There is an unequal split and I think, a tragic split, in the green movement – the larger part of which seeks to engage with that cult, in hope of making it a little greener. The much smaller part (perhaps ridiculously small) is my part – the flimsy ladder part. We may converse with the cult as we pass, but ours is a step by step transition to physical ground.
Much of the green movement swells the crowd of earthly pillage by hoping to reduce the pillage a bit. For instance, it says that by licensing more organic produce in a super market, we achieve “the good” of more organically-farmed fields. They propose that since the super market is a vast market, hopes of vast organic acreages lie in that super market. In consequence it provides the dispensation of an “organic good” to those who may question the virtue of the super market.
The organic logo (the sign of the Monks Pardoner) sells organic virtue for the sin of the loss of the organically-evolved town and village centres, which my flimsy ladder is attempting to reach.
The tale of the Soil Association is the salutary tale of those who seek, through commercial/political marketing to extend their influence, while neglecting whatever it was is they were formed to represent. The same process, led by Tony Blair, destroyed the purpose of the Labour Party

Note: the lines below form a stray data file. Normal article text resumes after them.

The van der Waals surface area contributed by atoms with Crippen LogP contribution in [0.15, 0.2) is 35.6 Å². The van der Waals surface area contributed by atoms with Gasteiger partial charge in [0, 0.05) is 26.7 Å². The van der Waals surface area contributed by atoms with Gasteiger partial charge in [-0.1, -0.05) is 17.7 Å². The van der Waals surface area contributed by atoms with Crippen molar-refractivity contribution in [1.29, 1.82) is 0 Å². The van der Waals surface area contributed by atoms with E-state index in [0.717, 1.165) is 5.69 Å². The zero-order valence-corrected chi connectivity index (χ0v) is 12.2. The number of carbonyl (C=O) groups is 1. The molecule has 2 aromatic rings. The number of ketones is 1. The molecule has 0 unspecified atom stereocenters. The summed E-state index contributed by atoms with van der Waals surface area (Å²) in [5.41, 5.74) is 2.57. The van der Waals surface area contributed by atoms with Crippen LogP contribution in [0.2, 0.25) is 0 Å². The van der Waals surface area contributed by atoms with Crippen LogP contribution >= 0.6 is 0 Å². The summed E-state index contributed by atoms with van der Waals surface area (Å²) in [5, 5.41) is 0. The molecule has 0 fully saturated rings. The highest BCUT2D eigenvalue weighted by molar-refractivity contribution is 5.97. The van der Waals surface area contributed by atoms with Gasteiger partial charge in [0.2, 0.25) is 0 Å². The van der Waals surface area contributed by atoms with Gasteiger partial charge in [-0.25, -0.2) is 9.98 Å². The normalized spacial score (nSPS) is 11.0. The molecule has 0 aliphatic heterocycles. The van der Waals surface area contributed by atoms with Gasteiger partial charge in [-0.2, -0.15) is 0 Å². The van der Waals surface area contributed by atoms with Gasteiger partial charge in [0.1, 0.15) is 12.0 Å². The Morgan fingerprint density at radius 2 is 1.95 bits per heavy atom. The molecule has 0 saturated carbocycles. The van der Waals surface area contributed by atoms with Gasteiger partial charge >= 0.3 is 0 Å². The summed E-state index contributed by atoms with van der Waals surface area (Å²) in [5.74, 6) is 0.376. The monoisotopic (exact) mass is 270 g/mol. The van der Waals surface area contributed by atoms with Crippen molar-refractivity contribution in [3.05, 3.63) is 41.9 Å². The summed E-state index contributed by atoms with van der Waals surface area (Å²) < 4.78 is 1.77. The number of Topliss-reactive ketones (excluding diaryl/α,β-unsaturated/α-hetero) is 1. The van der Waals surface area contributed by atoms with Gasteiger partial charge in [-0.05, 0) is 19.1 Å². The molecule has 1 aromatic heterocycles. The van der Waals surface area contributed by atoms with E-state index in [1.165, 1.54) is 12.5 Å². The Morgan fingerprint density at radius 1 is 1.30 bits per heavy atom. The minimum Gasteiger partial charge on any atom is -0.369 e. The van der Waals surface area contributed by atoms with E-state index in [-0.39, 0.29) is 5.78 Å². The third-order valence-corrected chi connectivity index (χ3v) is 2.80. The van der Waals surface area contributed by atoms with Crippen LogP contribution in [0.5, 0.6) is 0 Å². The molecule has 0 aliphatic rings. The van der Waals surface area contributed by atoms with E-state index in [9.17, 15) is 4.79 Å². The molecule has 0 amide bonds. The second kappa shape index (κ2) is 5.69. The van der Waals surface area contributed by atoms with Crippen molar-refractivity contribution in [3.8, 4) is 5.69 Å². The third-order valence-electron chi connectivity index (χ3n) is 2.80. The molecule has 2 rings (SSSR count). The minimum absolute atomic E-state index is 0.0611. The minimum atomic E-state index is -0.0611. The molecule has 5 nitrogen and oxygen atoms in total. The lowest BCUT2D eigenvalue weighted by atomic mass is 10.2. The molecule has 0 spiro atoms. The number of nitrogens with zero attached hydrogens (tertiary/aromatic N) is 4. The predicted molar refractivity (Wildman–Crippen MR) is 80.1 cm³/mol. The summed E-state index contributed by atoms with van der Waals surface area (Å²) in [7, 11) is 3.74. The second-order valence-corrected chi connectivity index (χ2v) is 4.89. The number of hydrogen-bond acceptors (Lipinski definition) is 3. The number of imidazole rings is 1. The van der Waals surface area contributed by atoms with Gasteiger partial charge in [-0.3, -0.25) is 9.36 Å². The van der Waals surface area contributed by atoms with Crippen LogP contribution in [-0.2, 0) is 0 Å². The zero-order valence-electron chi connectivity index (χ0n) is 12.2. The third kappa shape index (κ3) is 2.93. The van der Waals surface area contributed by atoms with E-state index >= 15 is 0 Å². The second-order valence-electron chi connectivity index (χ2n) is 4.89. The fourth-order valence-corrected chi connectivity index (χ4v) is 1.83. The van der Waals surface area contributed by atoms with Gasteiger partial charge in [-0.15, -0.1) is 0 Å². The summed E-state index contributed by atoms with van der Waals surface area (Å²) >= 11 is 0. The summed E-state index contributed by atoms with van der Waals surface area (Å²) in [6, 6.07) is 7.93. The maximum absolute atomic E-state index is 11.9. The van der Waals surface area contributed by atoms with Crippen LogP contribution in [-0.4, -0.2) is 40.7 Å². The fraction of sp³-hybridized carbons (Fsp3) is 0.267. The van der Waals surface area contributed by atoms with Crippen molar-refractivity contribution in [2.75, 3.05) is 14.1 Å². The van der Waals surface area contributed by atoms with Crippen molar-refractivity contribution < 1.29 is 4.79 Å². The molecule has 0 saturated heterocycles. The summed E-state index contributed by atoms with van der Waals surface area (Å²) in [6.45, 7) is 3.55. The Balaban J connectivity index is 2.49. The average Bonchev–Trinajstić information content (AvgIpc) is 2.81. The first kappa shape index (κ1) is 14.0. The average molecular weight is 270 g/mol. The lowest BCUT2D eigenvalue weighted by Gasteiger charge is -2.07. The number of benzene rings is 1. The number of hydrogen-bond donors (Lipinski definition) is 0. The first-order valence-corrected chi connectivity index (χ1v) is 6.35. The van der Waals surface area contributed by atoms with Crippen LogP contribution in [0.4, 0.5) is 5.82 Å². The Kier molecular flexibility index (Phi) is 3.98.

Meanwhile, it is largely unnoticed that organic systems produce the highest, sustainable yields and remain the best guide to settle economies nicely within their terrains. Agroecology, a clumsier term, has been seized by academics to distance themselves from the New Organic commerce.
Anyway a variety of social movements and fashions may begin the flimsy descent very much together – social justice movements, commons movements, transition town movements, permaculture movements, land reform movements, agroecology and biodynamic movements, climate change activists… and a smattering of my rag-tag part of the old organic movement.
New Organic, like New Labour is working against every one of those movements.
Similarly, let’s leave those air-freighted, jet-fuelled, climate-changing, climate change evangelists to their podiums and book signings. No-one who boards a commercial aeroplane can be serious about the climate change. Those people present their eloquence – their self-importance – as dispensation for the very great harm they cause by flying. Flaunted hubris cancels its own nemesis! Bear in mind the attitude we seek must be one of diffidence, humility, fragility, contrition… as we ferret out ways to understand the natural physics in which our organic house-keeping must settle.
This writer keeps a restorative mantra for repetition. He could place it as a refrain beneath every paragraph.